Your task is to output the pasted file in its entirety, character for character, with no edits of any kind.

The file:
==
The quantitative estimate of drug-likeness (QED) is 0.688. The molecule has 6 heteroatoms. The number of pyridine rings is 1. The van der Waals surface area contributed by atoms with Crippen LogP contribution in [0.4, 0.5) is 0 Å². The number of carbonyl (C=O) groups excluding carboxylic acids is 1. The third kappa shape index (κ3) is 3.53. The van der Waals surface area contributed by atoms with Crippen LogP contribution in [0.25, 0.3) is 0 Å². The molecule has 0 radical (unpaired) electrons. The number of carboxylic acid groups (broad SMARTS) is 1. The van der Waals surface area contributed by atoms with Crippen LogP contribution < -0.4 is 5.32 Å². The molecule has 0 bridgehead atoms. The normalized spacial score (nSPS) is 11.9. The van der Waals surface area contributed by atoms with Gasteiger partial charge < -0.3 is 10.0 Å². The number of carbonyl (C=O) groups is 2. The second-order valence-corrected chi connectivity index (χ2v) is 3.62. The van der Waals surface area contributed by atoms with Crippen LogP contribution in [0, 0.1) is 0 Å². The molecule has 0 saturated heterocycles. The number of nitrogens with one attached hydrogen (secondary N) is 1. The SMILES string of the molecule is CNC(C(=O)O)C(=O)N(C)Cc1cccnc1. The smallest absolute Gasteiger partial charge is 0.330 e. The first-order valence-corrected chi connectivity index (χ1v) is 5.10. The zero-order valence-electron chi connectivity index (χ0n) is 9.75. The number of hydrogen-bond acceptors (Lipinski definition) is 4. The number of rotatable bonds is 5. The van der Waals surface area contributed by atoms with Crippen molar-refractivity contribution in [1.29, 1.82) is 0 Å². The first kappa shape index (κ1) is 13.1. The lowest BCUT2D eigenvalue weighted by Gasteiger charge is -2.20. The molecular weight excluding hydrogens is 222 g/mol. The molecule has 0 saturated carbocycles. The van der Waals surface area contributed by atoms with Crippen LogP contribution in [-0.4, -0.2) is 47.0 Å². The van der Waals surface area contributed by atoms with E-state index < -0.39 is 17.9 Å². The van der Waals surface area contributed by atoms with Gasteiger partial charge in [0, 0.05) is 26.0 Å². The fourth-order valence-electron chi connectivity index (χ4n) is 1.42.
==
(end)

The quantitative estimate of drug-likeness (QED) is 0.688. The molecule has 6 heteroatoms. The number of pyridine rings is 1. The van der Waals surface area contributed by atoms with Crippen LogP contribution in [0.4, 0.5) is 0 Å². The number of carbonyl (C=O) groups excluding carboxylic acids is 1. The third kappa shape index (κ3) is 3.53. The van der Waals surface area contributed by atoms with Crippen LogP contribution in [0.25, 0.3) is 0 Å². The molecule has 0 radical (unpaired) electrons. The number of carboxylic acid groups (broad SMARTS) is 1. The van der Waals surface area contributed by atoms with Crippen LogP contribution < -0.4 is 5.32 Å². The molecule has 0 bridgehead atoms. The normalized spacial score (nSPS) is 11.9. The van der Waals surface area contributed by atoms with Gasteiger partial charge < -0.3 is 10.0 Å². The number of carbonyl (C=O) groups is 2. The second-order valence-corrected chi connectivity index (χ2v) is 3.62. The van der Waals surface area contributed by atoms with Crippen LogP contribution in [0, 0.1) is 0 Å². The molecule has 0 saturated heterocycles. The number of nitrogens with one attached hydrogen (secondary N) is 1. The SMILES string of the molecule is CNC(C(=O)O)C(=O)N(C)Cc1cccnc1. The smallest absolute Gasteiger partial charge is 0.330 e. The first-order valence-corrected chi connectivity index (χ1v) is 5.10. The zero-order valence-electron chi connectivity index (χ0n) is 9.75. The number of hydrogen-bond acceptors (Lipinski definition) is 4. The number of rotatable bonds is 5. The van der Waals surface area contributed by atoms with Crippen molar-refractivity contribution in [1.29, 1.82) is 0 Å². The first kappa shape index (κ1) is 13.1. The lowest BCUT2D eigenvalue weighted by Gasteiger charge is -2.20. The molecular weight excluding hydrogens is 222 g/mol. The molecule has 0 saturated carbocycles. The van der Waals surface area contributed by atoms with Crippen LogP contribution in [-0.4, -0.2) is 47.0 Å². The van der Waals surface area contributed by atoms with E-state index < -0.39 is 17.9 Å². The van der Waals surface area contributed by atoms with Gasteiger partial charge in [0, 0.05) is 26.0 Å². The fourth-order valence-electron chi connectivity index (χ4n) is 1.42.